Ben Franklin gets credit for the axiom, “An ounce of prevention is worth a pound of cure.” Today, this adage has been used to describe every.thing from flu shots to public safety and almost any situation where some “up-front work” will help you avoid more work or harsh consequences down the road. It makes perfect sense in child welfare: If we can get ahead of the problem, we not only save our over-tasked departments from needing to react to all of the high-priority emergencies, but we also save children from the very dire consequences of abuse and neglect.
The problem has never been that we fail to see the benefits of prevention—it has been the cost of the ounce.
There’s a popular show on the Discovery channel that follows gold miners through the Klondike in search of making their millions. I have been fascinated by how much work goes into pulling out small flakes of gold. Today’s gold price hovers around $1,500 per troy ounce, and the average cost of mining that ounce is reportedly $800.
So, as I watch the show, it always makes me think that walking away with $700 for every marble-sized nugget I could find doesn’t sound too bad. All I need is $800 to get started.
Of course, $700 won’t cover my travel expenses so to make real money—say a million dollars—I need to mine about 670 ounces of gold, and that would cost about $536,000. I don’t have that. I don’t even think I could borrow that. I simply cannot afford to mine gold unless I had a lot of money to begin with.
And that brings us back to child welfare. We all see the potential, we just don’t have the resources to invest. We are so consumed with the tasks at hand—reacting to emergencies and responding to the children that need us right now—that we don’t have the resources to dedicate to prevention. It takes everything we have to deal with the now.
A safety assessment takes about 20 hours to successfully complete, and workers report getting three to seven new assessments each week. Each child in care requires 12 to 18 hours per month of our time, and we regularly have way more than 15 caseloads. It is clear we are already running a negative balance. If we consider the time that assessments need like a weekly budget, this is where we are currently:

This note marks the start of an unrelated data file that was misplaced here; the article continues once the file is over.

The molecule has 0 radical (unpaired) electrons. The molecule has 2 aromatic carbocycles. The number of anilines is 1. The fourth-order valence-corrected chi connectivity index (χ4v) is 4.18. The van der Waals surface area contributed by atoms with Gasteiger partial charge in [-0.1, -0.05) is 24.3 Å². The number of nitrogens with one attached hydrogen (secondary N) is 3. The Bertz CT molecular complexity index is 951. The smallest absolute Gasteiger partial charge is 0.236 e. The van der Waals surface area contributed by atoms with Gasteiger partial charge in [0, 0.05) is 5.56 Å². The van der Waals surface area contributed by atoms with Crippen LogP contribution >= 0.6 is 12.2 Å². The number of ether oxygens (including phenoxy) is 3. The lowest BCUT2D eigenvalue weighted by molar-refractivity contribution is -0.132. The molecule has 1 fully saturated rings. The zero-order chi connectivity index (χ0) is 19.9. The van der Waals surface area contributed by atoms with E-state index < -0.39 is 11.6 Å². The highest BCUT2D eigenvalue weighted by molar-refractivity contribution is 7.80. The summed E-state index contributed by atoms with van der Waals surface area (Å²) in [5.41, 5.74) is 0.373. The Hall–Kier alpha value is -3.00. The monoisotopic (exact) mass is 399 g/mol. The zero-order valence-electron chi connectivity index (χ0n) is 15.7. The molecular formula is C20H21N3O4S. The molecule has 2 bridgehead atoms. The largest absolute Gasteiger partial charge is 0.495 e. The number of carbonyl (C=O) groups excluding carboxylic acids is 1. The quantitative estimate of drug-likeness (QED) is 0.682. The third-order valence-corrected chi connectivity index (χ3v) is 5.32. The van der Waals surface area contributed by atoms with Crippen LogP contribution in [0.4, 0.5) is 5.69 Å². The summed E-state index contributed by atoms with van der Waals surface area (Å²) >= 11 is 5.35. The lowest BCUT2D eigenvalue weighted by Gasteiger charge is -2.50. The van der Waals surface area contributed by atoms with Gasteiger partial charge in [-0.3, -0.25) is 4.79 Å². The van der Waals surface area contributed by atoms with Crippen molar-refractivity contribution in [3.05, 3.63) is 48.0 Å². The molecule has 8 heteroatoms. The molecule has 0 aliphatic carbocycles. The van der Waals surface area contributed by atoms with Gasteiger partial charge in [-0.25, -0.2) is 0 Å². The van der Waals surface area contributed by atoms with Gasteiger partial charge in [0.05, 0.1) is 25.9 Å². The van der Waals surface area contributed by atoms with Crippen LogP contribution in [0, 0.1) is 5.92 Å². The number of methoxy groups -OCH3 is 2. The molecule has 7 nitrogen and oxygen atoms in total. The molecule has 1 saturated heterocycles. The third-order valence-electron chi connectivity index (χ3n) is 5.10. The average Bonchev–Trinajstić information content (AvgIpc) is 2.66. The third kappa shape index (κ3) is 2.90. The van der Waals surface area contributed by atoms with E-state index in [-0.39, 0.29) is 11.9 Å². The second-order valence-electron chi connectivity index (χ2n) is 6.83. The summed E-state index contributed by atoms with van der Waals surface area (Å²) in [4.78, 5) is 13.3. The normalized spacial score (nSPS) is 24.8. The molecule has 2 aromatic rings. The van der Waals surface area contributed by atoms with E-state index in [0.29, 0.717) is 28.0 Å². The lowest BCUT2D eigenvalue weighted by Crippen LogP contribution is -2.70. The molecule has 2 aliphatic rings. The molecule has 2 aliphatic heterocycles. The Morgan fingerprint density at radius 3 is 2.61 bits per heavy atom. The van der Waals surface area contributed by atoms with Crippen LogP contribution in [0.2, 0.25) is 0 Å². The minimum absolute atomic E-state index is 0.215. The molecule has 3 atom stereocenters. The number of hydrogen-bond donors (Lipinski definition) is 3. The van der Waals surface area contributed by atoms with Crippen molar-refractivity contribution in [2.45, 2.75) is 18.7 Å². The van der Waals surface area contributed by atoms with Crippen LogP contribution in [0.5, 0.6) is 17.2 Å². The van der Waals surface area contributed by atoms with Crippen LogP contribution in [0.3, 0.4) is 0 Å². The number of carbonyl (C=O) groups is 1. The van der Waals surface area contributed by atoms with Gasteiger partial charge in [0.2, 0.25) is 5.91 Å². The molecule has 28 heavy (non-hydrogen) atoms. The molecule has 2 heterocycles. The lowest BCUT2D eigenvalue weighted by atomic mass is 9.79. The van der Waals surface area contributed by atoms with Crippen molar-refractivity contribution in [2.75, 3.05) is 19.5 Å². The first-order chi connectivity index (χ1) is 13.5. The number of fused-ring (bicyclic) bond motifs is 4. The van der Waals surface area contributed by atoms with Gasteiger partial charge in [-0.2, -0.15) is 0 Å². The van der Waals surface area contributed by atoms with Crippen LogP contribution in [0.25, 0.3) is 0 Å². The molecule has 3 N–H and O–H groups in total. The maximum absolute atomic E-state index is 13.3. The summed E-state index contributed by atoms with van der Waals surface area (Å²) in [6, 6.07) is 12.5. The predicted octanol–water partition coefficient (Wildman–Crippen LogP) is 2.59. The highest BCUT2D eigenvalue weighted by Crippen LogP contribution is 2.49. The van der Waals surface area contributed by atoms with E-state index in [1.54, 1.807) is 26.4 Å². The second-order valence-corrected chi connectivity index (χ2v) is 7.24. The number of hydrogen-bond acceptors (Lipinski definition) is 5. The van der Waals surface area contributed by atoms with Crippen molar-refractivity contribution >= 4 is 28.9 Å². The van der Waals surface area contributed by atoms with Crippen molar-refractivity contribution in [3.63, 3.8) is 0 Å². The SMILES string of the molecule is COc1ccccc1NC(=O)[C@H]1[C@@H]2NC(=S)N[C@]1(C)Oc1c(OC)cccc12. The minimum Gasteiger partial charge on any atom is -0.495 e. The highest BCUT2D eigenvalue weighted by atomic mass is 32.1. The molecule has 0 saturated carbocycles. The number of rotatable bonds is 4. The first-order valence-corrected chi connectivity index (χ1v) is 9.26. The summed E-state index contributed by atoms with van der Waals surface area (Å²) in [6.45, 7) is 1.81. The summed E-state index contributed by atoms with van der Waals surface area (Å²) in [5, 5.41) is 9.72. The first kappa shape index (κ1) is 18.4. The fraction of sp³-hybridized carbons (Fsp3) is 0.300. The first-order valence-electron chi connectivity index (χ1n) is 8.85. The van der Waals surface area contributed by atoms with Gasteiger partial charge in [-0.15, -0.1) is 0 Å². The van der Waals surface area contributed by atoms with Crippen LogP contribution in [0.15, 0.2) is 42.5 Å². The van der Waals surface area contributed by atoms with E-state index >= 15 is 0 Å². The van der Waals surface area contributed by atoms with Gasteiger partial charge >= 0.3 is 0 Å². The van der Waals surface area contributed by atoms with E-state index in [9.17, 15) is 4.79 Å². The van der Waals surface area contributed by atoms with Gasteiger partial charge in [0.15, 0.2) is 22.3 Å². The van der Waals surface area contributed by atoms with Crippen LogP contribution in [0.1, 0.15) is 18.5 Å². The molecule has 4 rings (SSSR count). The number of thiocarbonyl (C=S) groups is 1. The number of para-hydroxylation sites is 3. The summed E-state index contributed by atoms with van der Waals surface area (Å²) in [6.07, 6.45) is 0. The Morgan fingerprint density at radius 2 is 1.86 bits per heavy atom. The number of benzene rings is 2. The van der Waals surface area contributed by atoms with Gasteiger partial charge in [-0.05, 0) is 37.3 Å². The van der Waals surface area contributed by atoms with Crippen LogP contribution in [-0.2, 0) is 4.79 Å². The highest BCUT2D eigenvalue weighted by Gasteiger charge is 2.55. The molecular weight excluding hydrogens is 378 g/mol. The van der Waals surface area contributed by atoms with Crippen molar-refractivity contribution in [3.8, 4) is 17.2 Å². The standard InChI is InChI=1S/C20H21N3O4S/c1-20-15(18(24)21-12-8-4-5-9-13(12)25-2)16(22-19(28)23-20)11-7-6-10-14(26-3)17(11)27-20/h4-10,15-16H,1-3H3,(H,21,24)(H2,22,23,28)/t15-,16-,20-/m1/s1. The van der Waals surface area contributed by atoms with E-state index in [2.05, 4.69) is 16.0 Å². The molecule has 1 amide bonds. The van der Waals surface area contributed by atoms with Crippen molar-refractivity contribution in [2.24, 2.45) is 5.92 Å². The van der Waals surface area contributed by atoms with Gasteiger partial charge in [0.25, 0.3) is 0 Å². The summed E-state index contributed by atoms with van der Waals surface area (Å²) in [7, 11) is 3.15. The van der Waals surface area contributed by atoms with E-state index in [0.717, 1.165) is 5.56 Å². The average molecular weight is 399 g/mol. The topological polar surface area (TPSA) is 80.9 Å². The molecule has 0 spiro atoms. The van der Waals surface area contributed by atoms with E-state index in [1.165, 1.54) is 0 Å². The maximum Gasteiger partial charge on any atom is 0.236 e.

Weekly hours needed per worker in assessment: 60-140
Hours available: 40
Balance (per week, per worker): -20 to -80
In a year, that’s up to -4,160 hours per employee. Every worker needs to be doing the work of three workers just to keep up. So if we had resources, it would be irresponsible not to invest it back into these existing areas. Prevention is just not an option we can afford right now.
Or is it?
My best hope of finding $536,000 ranges between winning the lottery and finding a long-lost, rich relative. But in your organization—in your existing budget—we have discovered some interesting math that puts prevention within reach, maybe for the first time in decades.
One client we have worked with has found a way to rebalance their time budget by reducing the 20 hours needed in assessment to 10 to 14 and thus giving their workers a surplus for the first time in years. The secret was not a new information technology system, or a new safety model, or skipping steps, or limiting the kids we see—the secret was redesigning how they put their model into practice, how they document, and how they do quality assurance. The goal was to maintain the integrity of their safety model and ensure every child got a thorough assessment. The time saved does not put kids at risk, but rather enables workers to spend more time assessing in the home and less time documenting in the office. In this new process, they are looking at a time budget that looks more like this:
Weekly hours needed per worker in assessment: 30-40
Hours available: 40
Balance (per week, per worker): 0 to +10
Today, those +10 hours are used to clear backlog. But, with 60 percent of employees now carrying five or fewer open cases, soon those hours can be used for … well, whatever they need.
Building capacity is the secret to finding the resources to do all the things we have always wanted to do: dedicate more time to kids in care, offer better support to our foster families, make sure no case gets lost in the shuffle, and work on preventive programs to reduce child abuse and neglect. Like gold nuggets hiding under the frozen tundra, the opportunities are there for the mining. Once we find them, we have the ounces we need to dedicate to prevention that should only pay off in pounds of cure. It’s not desire or talent that holds us back, it’s resources. And the time to start digging deep … is now.
*Originally published as An Ounce of Prevention … (Policy & Practice, October 2019)